4. Win the peace. This is the golden rule of any conflict. It does not matter who wins or loses the actual fight. What matters is who wins the peace. Our elders quip that “Peace is costly but it is worth the expense”. A devout teetotaler and body builder par excellence Super Mac always had the drop you. He simply kept in tip top shape and was alert as a feline. He would go through great lengths to win the peace even before the hostilities started. Often, I was the chief negotiator always looking for the diplomatic way in and out of a situation.
We won more peace accords then we fought battles. Always focus on the relationship after the ultra-cation as this is what is important. The objective must always be to exist harmoniously in the environment in which you operate. “If you can’t resolve your problems in peace, you can’t solve them by war” ~ African proverb. If you must fight, and fight you will, do so with a view of winning the peace first and the fight second.
5. Discipline is everything. Being a bodybuilder in a time where supplements and specialized shakes etc. were unheard of was not easy. Super Mac walked the talk with discipline. His rigorous work outs, attention to detail and meticulous attention to time were his everyday mantle. “Speak softly and carry a big stick; you will go far” ~ African proverb was a favorite. We would work out at the Old Railway Gym in town after work, walk home to play basketball at the Florida Social Center every week day. Sticking to a solid routine builds sound habits with amazing results. It was the disciplined approach that got me to university, a first in our neighborhood. It is the same rigor I use today to stay on top of my game in everything I do.
6. Humor is life, without it you are dead. If you cannot laugh at life it will laugh at you “Life is like a mirror it reflects what you do. If you face it smiling it will smile right back at you” we would often sing. More often than not we would “Return to old watering holes for more than water; friends and dreams are there to meet you” ~African proverb. Our bond was simple “You can eat chapatis and cry if you want to”, in other words life is to short to worry about the small stuff. No bread, no milk, no sugar, no electricity, who cares, nobody died, we would simply laugh it off, and send the pet monkey called Joko over the fence to pick the ripe fruit in any yard we happened to walk past. Then of course there was the pet baboon, that’s a story for another time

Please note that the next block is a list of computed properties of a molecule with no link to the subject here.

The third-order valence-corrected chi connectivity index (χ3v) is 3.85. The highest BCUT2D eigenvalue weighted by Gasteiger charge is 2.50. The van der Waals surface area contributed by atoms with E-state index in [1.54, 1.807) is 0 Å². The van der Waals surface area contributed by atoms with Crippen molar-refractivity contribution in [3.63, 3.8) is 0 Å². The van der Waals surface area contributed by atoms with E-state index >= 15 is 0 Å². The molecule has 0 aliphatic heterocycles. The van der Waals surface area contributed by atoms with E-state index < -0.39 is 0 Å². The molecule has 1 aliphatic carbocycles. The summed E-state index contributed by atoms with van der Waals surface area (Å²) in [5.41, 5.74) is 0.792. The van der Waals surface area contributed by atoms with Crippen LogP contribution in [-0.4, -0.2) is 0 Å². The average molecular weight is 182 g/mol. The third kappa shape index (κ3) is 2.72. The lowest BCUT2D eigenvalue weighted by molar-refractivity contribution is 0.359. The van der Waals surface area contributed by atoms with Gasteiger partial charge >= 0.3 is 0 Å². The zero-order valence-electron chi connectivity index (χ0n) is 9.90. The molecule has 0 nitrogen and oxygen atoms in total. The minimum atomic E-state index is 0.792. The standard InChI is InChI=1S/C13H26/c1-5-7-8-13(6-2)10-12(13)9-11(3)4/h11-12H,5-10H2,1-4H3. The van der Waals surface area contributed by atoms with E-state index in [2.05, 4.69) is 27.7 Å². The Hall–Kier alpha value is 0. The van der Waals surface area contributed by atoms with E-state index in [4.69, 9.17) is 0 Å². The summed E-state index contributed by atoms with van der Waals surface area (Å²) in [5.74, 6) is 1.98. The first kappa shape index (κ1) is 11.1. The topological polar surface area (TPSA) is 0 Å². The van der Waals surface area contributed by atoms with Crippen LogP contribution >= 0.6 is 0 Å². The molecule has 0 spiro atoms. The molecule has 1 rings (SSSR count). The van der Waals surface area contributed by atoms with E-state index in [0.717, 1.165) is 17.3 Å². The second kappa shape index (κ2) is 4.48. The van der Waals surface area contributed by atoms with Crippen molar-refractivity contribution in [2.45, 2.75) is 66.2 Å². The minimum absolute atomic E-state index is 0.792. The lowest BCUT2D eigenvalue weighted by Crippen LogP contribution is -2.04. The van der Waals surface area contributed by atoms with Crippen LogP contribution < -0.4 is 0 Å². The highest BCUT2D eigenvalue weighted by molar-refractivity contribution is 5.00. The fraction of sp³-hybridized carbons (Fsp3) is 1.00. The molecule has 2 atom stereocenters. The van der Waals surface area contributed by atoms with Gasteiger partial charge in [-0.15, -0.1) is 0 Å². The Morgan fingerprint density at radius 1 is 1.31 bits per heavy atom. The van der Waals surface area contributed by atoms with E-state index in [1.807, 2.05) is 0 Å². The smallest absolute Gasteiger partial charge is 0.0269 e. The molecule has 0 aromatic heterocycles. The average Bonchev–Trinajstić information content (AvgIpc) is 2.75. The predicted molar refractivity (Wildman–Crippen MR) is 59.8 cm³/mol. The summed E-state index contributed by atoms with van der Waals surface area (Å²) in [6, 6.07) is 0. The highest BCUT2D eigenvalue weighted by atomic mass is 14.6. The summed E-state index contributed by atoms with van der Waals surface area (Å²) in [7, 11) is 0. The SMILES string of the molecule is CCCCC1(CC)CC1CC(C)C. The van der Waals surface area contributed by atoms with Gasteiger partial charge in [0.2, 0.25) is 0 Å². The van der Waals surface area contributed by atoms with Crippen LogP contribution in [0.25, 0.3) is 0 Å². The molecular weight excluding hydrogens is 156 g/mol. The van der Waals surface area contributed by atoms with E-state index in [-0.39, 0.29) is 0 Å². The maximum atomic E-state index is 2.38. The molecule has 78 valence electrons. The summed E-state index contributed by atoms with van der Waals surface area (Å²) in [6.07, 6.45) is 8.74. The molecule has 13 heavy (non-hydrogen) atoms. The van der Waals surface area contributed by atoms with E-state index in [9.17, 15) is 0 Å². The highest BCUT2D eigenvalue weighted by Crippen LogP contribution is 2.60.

7. Music is power. Nothing beats the melodious sound of the harmonica and the gentle strumming of a simple blues blue rhythm. Champion Jack, Sony Terry, Brownie McGhee, Howlin Wolf, BB King, T-Bone Walker just to name a few. We listened to them all. Our Sunday morning run with a Sony Walkman and head phones, was Gene Ammons “Play Me” and Stevie Ray Vaughan “Lenny” . These were songs that bound a band of brothers.
Music was the glue that held us together when the world around us was falling apart. In today’s fast and furious corporate life, I find solace going back in time and listening to old skool tunes. The comfort of familiar sounds and lyrics is a source of warmth when everything around you is freezing cold.
Learn to use music to your advantage to control your emotions and responses to stimuli around you. It is not unusual to see me with ear phones walking around the campus nodding my head psyching up or cooling down before or after a difficult meeting. Boxers do this all the time before they walk into the ring.
You don’t need a college education or university degree to be street smart and savvy to the ways of the world. Super Mac would say “The mouth is stupid after eating it forgets who gave it the food”. My best education came from the streets and the friends I made there. What I learnt in the classroom is simply testimony to the practical harsh reality of growing up in the dusty streets of Florida, Mutare.